Genetic Determinants of Response to Beta Blockade

This study is ongoing, but not recruiting participants.
Sponsor:
Information provided by (Responsible Party):
C. Michael Stein, Vanderbilt University
ClinicalTrials.gov Identifier:
NCT00837902
First received: February 4, 2009
Last updated: July 3, 2013
Last verified: July 2013
  Purpose

The overall goal of this project is to determine the genetic factors contributing to interindividual differences in response to beta-blockade.


Condition Intervention
Healthy
Drug: Atenolol (β-blocker)

Study Type: Interventional
Study Design: Endpoint Classification: Pharmacodynamics Study
Intervention Model: Single Group Assignment
Masking: Open Label
Official Title: Genetic Determinants of Response to Beta Blockade

Resource links provided by NLM:


Further study details as provided by Vanderbilt University:

Primary Outcome Measures:
  • Attenuation of blood pressure and heart rate responses by atenolol [ Time Frame: 4 hours ] [ Designated as safety issue: No ]

Estimated Enrollment: 500
Study Start Date: January 2009
Estimated Study Completion Date: December 2014
Estimated Primary Completion Date: December 2014 (Final data collection date for primary outcome measure)
Arms Assigned Interventions
Experimental: Atenolol
There is only 1 arm to this study. Intervention: administration of atenolol. Pharmacodynamic measures will be obtained in subjects before administration of atenonol and after administration of atenolol
Drug: Atenolol (β-blocker)
25 mg tablet
Other Name: generic atenolol is being used, so not applicable

Detailed Description:

The Aim is to define the contribution of genetic variation to the interindividual variability in response to β-blockade. The rationale for the study is as follows: Beta-blockers prevent the activation of β-ARs and thus form the cornerstone of treatment of pathological states such as congestive heart failure and coronary artery disease. Functional polymorphisms in cardiac beta-receptors have been shown to determine response to β-blocker therapy. A physiologic stimulus such as exercise causes sympathetic stimulation and activation of the cardiac β-ARs and genotypic differences in response to β-blockers are magnified under states of heightened sympathetic activity. Thus, in addition to measuring the response to β-blockers at rest, we will also determine the response to β-blockade after sub-maximal exercise on a supine bicycle ergometer. Genetic variations that may alter sensitivity to a beta blocker will be sought.

  Eligibility

Ages Eligible for Study:   18 Years to 40 Years
Genders Eligible for Study:   Both
Accepts Healthy Volunteers:   Yes
Criteria

Inclusion Criteria:

  • Subject must be willing to give written informed consent and be able to adhere to diet and study schedules.
  • Subjects must be free of any clinically significant disease that requires a physician's care and/or would interfere with the study evaluations.
  • Subjects must have a clinically acceptable physical examination and ECG.
  • Laboratory tests (CBC, blood chemistries, and urinalysis) must be within clinically acceptable limits.

Exclusion Criteria:

  • Any subject who has taken any prescription or over-the-counter drugs, other than oral contraception if female, within one week prior to study drug administration.
  • Subjects who are presently, or were formerly, narcotic addicts or alcoholics.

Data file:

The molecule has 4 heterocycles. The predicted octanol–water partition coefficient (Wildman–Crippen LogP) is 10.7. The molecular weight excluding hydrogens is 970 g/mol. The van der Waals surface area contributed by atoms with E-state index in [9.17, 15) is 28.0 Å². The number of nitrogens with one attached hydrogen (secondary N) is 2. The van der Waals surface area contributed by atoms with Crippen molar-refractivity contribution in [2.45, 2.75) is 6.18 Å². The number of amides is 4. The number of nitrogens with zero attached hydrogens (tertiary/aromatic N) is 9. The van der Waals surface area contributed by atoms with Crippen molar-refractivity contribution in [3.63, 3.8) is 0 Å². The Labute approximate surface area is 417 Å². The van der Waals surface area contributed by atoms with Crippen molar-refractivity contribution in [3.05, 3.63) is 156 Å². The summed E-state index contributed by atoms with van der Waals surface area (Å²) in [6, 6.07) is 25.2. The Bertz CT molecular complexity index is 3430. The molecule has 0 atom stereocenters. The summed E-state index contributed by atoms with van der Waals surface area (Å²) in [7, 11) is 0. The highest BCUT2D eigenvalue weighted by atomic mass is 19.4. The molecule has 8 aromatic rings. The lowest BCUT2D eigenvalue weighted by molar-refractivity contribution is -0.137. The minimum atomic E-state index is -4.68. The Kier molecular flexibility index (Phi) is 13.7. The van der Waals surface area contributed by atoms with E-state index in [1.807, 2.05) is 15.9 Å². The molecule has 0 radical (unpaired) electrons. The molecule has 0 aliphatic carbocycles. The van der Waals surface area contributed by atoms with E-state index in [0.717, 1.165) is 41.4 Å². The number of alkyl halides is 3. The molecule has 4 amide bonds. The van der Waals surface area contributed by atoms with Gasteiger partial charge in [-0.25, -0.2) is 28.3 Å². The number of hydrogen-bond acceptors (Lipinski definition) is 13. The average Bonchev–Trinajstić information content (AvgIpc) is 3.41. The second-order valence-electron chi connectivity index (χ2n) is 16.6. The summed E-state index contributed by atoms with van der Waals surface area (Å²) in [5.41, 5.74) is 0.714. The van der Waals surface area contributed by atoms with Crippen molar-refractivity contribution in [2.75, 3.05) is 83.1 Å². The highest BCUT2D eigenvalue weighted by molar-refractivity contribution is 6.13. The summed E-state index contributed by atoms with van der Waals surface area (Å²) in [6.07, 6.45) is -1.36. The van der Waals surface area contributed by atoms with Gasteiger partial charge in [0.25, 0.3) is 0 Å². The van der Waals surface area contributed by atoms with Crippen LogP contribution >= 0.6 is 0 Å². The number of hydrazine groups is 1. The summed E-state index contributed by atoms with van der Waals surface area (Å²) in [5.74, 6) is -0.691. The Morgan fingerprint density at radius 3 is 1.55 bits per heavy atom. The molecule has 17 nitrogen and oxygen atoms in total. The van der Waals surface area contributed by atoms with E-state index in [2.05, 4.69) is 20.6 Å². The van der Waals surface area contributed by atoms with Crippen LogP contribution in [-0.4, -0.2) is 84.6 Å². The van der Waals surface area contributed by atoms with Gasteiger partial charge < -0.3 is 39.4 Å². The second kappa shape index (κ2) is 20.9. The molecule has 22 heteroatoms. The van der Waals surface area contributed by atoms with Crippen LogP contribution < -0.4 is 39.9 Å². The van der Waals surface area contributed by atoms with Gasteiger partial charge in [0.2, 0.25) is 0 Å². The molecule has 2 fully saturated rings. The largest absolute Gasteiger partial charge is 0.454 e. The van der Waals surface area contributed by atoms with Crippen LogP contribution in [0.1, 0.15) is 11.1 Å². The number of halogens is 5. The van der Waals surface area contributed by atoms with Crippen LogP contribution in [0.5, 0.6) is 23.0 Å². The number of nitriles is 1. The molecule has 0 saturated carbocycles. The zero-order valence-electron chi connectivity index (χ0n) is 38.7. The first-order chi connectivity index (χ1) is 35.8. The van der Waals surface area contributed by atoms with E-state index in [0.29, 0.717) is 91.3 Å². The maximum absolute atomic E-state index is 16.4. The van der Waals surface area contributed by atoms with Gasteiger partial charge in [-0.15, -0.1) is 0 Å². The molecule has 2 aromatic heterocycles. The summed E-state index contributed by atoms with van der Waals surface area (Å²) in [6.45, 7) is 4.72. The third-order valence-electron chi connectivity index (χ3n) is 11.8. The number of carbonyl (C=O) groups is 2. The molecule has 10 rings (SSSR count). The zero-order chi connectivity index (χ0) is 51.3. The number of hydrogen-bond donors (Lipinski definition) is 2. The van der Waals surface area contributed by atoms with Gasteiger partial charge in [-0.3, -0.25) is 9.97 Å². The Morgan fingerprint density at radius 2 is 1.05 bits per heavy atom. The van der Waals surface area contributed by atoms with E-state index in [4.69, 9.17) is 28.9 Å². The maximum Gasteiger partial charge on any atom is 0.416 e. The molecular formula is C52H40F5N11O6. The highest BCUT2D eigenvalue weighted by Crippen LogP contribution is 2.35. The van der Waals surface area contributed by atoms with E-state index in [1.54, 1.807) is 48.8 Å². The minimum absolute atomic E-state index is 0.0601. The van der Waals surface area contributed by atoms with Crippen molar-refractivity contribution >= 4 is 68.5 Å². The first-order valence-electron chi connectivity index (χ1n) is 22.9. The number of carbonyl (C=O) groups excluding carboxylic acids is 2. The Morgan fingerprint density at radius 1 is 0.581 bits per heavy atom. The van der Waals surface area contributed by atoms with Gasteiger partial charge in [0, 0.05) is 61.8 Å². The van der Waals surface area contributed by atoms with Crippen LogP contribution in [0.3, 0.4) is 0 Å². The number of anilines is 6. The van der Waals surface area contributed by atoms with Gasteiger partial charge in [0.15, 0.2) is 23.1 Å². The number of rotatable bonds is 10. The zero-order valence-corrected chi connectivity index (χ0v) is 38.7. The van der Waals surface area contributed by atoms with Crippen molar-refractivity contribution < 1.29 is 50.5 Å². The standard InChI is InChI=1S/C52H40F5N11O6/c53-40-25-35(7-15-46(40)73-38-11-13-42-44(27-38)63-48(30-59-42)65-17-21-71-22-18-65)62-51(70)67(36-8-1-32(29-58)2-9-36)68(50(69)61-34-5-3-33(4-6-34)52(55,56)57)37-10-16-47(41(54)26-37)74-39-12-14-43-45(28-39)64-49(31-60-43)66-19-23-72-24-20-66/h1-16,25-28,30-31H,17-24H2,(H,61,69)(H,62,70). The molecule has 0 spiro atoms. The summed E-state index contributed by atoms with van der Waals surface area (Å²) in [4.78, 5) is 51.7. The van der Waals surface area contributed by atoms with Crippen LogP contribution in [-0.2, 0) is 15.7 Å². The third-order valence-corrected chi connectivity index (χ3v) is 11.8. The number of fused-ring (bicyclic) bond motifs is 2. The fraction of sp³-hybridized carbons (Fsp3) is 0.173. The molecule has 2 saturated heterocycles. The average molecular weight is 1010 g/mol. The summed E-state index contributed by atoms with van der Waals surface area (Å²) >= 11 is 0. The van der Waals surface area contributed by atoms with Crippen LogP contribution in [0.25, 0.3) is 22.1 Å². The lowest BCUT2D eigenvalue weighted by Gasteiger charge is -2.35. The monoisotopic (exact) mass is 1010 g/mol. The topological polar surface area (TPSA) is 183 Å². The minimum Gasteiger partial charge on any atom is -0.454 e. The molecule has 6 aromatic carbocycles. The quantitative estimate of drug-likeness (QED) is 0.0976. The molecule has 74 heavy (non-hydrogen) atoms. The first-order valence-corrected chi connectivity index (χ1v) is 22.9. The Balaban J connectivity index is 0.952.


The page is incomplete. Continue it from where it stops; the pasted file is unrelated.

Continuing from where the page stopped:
• Active smokers.
  • Subjects who have a clinically significant allergy/intolerance to atenolol.
  • Females with a positive serum/urine pregnancy test at screening.
  • Females who are nursing.
  • Subjects with complete heart block/ any other significant cardiovascular disease.
  • Subjects with a history of asthma symptoms or medication for it within last 10 years.
  • Subjects who have a systolic blood pressure < 90 mm Hg or diastolic blood pressure < 50 mm Hg or heart rate < 50/min at the screening visit or on the baseline pre drug values on the study day.
  Contacts and Locations
Choosing to participate in a study is an important personal decision. Talk with your doctor and family members or friends about deciding to join a study. To learn more about this study, you or your doctor may contact the study research staff using the Contacts provided below. For general information, see Learn About Clinical Studies.

Please refer to this study by its ClinicalTrials.gov identifier: NCT00837902

Locations
United States, Tennessee
Vanderbilt University
Nashville, Tennessee, United States, 37203
Sponsors and Collaborators
Vanderbilt University
Investigators
Principal Investigator: Charles M Stein, MD Vanderbilt University
  More Information

No publications provided

Responsible Party: C. Michael Stein, Dan May Professor of Medicine,. Professor of Pharmacology, Assistant Director of the Division of Clinical Pharmacology, Vanderbilt University
ClinicalTrials.gov Identifier: NCT00837902     History of Changes
Other Study ID Numbers: 081267, P01 HL56693, U01 HL65962, UL 1 RR024975
Study First Received: February 4, 2009
Last Updated: July 3, 2013
Health Authority: United States: Institutional Review Board

Keywords provided by Vanderbilt University:
Atenolol
Exercise
Genotype
Healthy volunteers

Additional relevant MeSH terms:
Atenolol
Anti-Arrhythmia Agents
Cardiovascular Agents
Therapeutic Uses
Pharmacologic Actions
Antihypertensive Agents
Sympatholytics
Autonomic Agents
Peripheral Nervous System Agents
Physiological Effects of Drugs
Adrenergic beta-1 Receptor Antagonists
Adrenergic beta-Antagonists
Adrenergic Antagonists
Adrenergic Agents
Neurotransmitter Agents
Molecular Mechanisms of Pharmacological Action

ClinicalTrials.gov processed this record on August 21, 2014